The next time I could get pain medication that needs a prescription from the Rheumatology clinic, is almost 3 months away. Amazing, isn’t it. Therefore, when I need stronger pain meds, I have to go into the regular clinic and tell them I need pain meds for my AS, and they prescribe 20 more pills (the maximum the pharmacy will give at one shot). The General Practitioners have heard of Ankylosing Spondylitis, but they don’t treat it, they only help me out by refreshing my pain pills, IF I need them.
Please don’t get me wrong on the medical care here, in Malaysia, there are many world-class doctors and surgeons here. I’m just saying that when it comes to AS, the clinic I have to go to, they have kind of placed AS patients into two categories:
1) Newer and MORE Active AS; and,
2) Long-time AS, and LESS Active. According to their classification, I fit into category 2.
The feeling I have about this is, I’m on my own. There’s not much that can be done. Let’s have a Panadol Soluble Party!
So, I pick myself up, do very light exercise to keep moving and to stay as limber as possible. I “attempt” to stay away from the “trigger foods” that set off bad episodes (for me that includes cabbage, tomatoes, potatoes, eggplant, tomato paste, yellow dal, and others). I say “attempt” because I love those foods – what a big-fat-bummer! I also take pain medications when I need it. One of the best things I can do for myself is to keep myself in a positive state of mind – and that is tough, I admit, some days.
I wanted to let you know that I recently wrote a book and self published it. My book covers several topics that are very beneficial to anyone suffering from chronic pain and depression. My book is not only an Art Photography book, but it also covers many aspects of, and details about, Living with Chronic Pain (in my case, Ankylosing Spondylitis) and Dealing with Depression (which can, unfortunately, affect AS patients).
I wrote this book to bring awareness about Depression and Ankylosing Spondylitis to a broader audience. I also wrote it to showcase my Smoke Art Photography. You can see the description page of my book at the link below: My book is both in print form (paperback), and as a downloadable ebook version. As mentioned, I published my book at LULU.com. My readers have told me that the print quality is excellent.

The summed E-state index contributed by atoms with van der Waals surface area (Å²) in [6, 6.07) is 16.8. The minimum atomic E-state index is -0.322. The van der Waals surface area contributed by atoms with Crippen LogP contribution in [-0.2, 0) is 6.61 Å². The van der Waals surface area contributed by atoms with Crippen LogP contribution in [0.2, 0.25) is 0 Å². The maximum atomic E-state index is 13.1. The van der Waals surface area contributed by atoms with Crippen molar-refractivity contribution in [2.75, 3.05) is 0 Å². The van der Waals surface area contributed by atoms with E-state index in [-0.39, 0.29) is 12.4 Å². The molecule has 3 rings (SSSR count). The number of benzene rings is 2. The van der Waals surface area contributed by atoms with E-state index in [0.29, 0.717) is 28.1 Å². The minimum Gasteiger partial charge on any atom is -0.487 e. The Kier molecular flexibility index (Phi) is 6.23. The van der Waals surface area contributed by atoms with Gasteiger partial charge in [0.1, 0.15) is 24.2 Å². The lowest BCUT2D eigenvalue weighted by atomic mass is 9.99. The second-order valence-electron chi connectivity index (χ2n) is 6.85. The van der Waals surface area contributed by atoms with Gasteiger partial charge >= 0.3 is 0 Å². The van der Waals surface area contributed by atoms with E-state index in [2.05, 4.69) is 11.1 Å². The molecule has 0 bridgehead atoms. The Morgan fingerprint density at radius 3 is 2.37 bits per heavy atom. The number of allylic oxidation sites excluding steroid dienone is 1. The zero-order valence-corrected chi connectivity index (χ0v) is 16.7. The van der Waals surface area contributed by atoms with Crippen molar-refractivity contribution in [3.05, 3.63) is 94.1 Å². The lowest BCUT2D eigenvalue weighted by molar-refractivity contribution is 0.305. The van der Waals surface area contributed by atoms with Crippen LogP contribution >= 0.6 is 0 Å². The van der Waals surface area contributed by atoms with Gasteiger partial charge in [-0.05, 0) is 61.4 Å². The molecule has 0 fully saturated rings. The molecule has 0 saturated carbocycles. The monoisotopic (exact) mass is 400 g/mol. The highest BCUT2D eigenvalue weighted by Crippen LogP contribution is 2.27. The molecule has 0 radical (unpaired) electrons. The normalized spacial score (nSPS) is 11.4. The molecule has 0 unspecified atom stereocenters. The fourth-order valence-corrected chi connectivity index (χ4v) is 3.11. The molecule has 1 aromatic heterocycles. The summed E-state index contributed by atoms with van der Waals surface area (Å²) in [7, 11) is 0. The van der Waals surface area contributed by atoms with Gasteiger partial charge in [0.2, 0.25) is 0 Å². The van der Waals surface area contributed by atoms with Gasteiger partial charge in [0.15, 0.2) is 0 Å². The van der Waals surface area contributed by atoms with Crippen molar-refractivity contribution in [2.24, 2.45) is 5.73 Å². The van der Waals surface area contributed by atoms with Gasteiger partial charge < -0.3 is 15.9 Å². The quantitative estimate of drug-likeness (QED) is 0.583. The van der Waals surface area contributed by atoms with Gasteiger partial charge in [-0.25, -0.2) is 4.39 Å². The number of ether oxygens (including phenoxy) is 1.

The title of my book is: ETHEREAL DREAMS & HOPE: A Photographic Collection with Words to Boost Your Spirit. I exhibit my smoke art in this book. I also share some of my experiences with Ankylosing Spondylitis, and Depression. I use “HOPE” Quotations along with each photograph, as a way, if nothing else, to help the reader who suffers from AS, or Depression (or both), to begin thinking in new ways, or ways to help themselves deal with their condition(s).
I have discovered that I have had to do a lot of self-maintenance and I have read my own book many times. Each time I read it, I find something that helps me think in a new light, so I’m not stuck in a “depressed and painful place,” at least, not all the time, and certainly not, forever.
Please go to the link below, have a look at the description and the “Preview” of my book (there’s a link there), and if you feel that it may be helpful to others who visit your site, then I would appreciate you sharing my link with others people with AS.
The main goal I had in writing my book was to reach out and touch others who suffer from chronic pain and depression. I thought that my photographs of smoke and the Hope quotations I have in my book, would be helpful to others.
Thank you for your time in reading this, it is very long, but I wanted to share a little bit about myself, my experience with AS, and the work I have done to get the word out about AS and Depression.
My Best Regards,
Nebraska Born.. Lives in Malaysia